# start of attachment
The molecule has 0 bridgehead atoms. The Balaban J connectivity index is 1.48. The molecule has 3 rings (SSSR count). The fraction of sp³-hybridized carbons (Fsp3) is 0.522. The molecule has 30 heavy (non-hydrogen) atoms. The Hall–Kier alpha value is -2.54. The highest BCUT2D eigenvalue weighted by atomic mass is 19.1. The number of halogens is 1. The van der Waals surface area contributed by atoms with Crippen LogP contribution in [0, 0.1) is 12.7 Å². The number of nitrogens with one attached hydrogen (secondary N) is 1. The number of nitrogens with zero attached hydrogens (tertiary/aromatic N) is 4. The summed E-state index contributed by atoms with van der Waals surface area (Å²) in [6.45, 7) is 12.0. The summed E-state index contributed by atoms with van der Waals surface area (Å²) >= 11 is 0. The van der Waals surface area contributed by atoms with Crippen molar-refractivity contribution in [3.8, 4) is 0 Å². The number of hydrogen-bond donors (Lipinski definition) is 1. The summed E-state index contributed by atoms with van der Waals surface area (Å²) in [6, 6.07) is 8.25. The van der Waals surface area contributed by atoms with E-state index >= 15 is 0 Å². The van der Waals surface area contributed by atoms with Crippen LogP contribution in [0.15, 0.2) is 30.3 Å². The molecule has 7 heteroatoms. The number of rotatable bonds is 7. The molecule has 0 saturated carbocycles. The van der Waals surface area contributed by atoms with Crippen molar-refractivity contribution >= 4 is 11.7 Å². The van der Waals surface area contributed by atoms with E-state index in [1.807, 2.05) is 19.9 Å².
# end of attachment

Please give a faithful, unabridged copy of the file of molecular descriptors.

The molecule has 0 bridgehead atoms. The Balaban J connectivity index is 1.48. The molecule has 3 rings (SSSR count). The fraction of sp³-hybridized carbons (Fsp3) is 0.522. The molecule has 30 heavy (non-hydrogen) atoms. The Hall–Kier alpha value is -2.54. The highest BCUT2D eigenvalue weighted by atomic mass is 19.1. The number of halogens is 1. The van der Waals surface area contributed by atoms with Crippen LogP contribution in [0, 0.1) is 12.7 Å². The number of nitrogens with one attached hydrogen (secondary N) is 1. The number of nitrogens with zero attached hydrogens (tertiary/aromatic N) is 4. The summed E-state index contributed by atoms with van der Waals surface area (Å²) in [6.45, 7) is 12.0. The summed E-state index contributed by atoms with van der Waals surface area (Å²) >= 11 is 0. The van der Waals surface area contributed by atoms with Crippen molar-refractivity contribution in [3.8, 4) is 0 Å². The number of hydrogen-bond donors (Lipinski definition) is 1. The summed E-state index contributed by atoms with van der Waals surface area (Å²) in [6, 6.07) is 8.25. The van der Waals surface area contributed by atoms with E-state index >= 15 is 0 Å². The van der Waals surface area contributed by atoms with Crippen LogP contribution in [0.15, 0.2) is 30.3 Å². The molecule has 7 heteroatoms. The number of rotatable bonds is 7. The molecule has 0 saturated carbocycles. The van der Waals surface area contributed by atoms with Crippen molar-refractivity contribution >= 4 is 11.7 Å². The van der Waals surface area contributed by atoms with E-state index in [1.807, 2.05) is 19.9 Å².